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The eSports Scene is Still in its Infancy

I am sure that many of you eSports fans have already heard about the King of Blades controversy that took place within the Heroes of the Storm (HotS) community recently. If you have no idea what I am talking about, pause. We have some catching up to do.

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Heroes of the Storm has been growing in popularity among MOBA fans.

To put it simply, a competitive Heroes of the Storm team, Gust or Bust, refused to sign what they considered to be an unfair contract of employment with the organization, King of Blades (KoB). After playing for the org for a number of months, the players grew increasingly dissatisfied with the alleged verbal and emotional abuse at the voice of owner, Ryan Dilello. Upon the team’s decision to leave the org, Dilello threatened them with criminal charges. The team’s response? To leave the org, forming the team Gust or Bust, and go public with their story. Journalist Saira Mueller did a fantastic job explaining the situation in her article on The Daily Dot. You can also read the original post that Chris “DarkChimaera” Beery put up on reddit.

All caught up? Okay, here we go. Although I do have an opinion about the legal aspect of the situation, I want to discuss some truths about the eSports scene that this story is bringing to the forefront, namely the newness of the eSports scene and the need for attorneys, agents, and orgs that exist to protect the interest of eSports athletes.

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Gamers have been competitive since Mario squashed his first Koopa Troopa.

It is true that we have had competition amongst gamers since Mario jumped on top of his first Koopa Troopa. In fact, I believe a strong case can be made to assert that competitive gaming began to really take shape as ID Software popularized the “Deathmatch” during the 90’s. That being said, situations like the KoB fiasco tells us that eSports as we know it is still in its infancy, and that fact proves to be a harsh reality for aspiring eSports athletes.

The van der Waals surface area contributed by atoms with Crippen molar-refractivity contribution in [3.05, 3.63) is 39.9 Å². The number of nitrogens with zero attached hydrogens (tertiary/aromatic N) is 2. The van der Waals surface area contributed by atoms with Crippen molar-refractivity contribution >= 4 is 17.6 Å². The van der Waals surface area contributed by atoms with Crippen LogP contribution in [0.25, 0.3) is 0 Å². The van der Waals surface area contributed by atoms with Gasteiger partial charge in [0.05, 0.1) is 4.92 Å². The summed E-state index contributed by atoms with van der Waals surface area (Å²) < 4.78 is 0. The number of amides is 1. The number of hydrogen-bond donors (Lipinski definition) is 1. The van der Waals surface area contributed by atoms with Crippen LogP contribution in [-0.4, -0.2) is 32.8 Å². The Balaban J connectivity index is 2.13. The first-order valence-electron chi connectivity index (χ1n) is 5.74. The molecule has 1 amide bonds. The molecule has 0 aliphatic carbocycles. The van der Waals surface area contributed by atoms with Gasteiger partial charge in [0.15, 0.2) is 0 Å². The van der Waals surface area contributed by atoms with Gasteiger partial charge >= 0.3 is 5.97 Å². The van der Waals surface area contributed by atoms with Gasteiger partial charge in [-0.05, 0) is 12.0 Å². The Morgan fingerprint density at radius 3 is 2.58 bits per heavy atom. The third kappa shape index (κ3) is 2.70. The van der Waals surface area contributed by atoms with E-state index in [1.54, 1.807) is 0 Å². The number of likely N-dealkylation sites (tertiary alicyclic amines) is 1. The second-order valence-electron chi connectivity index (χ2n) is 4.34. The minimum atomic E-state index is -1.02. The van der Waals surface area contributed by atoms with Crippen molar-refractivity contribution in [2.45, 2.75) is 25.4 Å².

In 2016, the dream of being paid to play games is a more respected reality than ever before. According to lolesports.com, The League of Legends World Championships had an overall unique viewer count of 36 million for the Final, “a record-breaking high for any esports event.” The prize pool for Worlds was $2,130,000, and this is still only the 10th largest prize pool in eSports to date. With this kind of money running through its veins and attention to the spectacles, how does it make sense to describe eSports as still being in its infancy?

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I would say that the World Championships had a pretty good turnout…

Significant prize pools and notoriety indicate that there is demand for the sport; however, the possibility for aspiring eSports athletes to truly break into the scene is still slim. As the world recognized that it was entertaining to watch eSports, hundreds of fellow gamers recognized that they too could compete for increasingly coveted positions on professional teams. Even though the potential to make a living by playing their favorite video game is a financial possibility, the likelihood of landing a spot on a winning team in such a competitive industry, no pun intended, is small. This leads to ill-fated situations like the one facing the previous members of King of Blades.